The legislation is the most ambitious effort in years to clamp down on the personal business dealings of lawmakers, and was beefed up to cover executive branch appointees and employees.
President Obama had called on Congress to send him such a bill last month during his State of the Union speech.
"It is unacceptable for anyone, any elected official, or their staff, to profit from information that is not available to the public," said Rep.
"People in this country have a right to know and trust that officials at all levels of government are living under the same rules they are. If there is even the slightest appearance of impropriety, we ought to go ahead and prevent that from taking place. It is incumbent upon each of us to start restoring trust between the people and their elected representatives."
Lawmakers were eager to show they are getting tough on potential ethics breaches after news accounts, including a "60 Minutes" episode, detailed instances in which lawmakers and their families may have gained financially by making investments based on information not broadly known. The push to be on the right side of the issue in an election year was evidenced by the overwhelming support for the legislation in both chambers.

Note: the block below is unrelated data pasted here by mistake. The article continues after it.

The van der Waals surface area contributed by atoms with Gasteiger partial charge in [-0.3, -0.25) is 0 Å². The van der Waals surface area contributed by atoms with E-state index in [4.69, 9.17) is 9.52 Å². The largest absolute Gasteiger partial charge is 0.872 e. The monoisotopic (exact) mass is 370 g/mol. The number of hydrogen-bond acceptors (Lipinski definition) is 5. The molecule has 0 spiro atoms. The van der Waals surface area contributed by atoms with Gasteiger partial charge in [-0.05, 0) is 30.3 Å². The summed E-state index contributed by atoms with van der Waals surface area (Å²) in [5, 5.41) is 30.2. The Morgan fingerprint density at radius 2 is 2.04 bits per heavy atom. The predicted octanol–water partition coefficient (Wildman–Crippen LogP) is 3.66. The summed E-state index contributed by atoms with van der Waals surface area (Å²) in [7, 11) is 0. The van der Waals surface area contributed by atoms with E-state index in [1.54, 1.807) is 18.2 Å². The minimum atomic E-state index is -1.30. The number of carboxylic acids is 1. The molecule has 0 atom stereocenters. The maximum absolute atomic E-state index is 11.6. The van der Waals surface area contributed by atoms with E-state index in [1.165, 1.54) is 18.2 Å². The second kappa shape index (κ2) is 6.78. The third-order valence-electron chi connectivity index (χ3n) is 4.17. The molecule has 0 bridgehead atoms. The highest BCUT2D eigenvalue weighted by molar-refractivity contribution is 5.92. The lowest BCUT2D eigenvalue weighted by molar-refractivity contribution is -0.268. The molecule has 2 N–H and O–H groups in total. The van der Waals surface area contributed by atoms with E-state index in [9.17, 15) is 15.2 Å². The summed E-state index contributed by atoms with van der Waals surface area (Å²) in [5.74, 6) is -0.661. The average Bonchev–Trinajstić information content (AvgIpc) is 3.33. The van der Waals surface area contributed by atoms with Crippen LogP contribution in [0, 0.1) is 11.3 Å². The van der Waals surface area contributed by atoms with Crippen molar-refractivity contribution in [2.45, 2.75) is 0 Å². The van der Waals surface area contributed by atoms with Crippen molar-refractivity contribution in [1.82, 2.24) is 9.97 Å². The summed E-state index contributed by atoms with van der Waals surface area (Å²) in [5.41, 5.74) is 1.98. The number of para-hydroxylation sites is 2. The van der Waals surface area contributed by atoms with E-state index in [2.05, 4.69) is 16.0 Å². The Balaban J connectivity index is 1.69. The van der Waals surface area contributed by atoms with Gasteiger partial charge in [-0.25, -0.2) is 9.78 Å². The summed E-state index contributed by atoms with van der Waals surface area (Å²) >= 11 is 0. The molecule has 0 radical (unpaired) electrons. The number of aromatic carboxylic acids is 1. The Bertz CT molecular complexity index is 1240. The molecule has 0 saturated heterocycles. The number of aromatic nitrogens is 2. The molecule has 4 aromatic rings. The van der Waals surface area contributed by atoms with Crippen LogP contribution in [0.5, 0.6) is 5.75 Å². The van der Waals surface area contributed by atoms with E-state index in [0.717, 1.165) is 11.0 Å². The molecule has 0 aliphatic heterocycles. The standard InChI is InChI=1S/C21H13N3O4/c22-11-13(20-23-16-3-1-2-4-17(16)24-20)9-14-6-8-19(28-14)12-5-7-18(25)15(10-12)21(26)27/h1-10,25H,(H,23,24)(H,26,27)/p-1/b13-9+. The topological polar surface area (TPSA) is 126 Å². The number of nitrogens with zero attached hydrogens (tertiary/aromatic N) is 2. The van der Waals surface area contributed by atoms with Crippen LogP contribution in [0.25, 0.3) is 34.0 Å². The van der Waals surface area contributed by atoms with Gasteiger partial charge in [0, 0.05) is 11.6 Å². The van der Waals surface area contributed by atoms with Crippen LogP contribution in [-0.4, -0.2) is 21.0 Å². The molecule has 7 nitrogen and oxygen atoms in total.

But the different paths taken by the House and the Senate, where
Senators objected to the decision by GOP leaders in the House to drop a provision that would clamp down on the exchange of "political intelligence" -- a newly defined area in ethics. Those who broker in political intelligence would be required to register as lobbyists under the Senate-passed bill.
"It's astonishing and extremely disappointing that the House would fulfill Wall Street's wishes by killing this provision," said Republican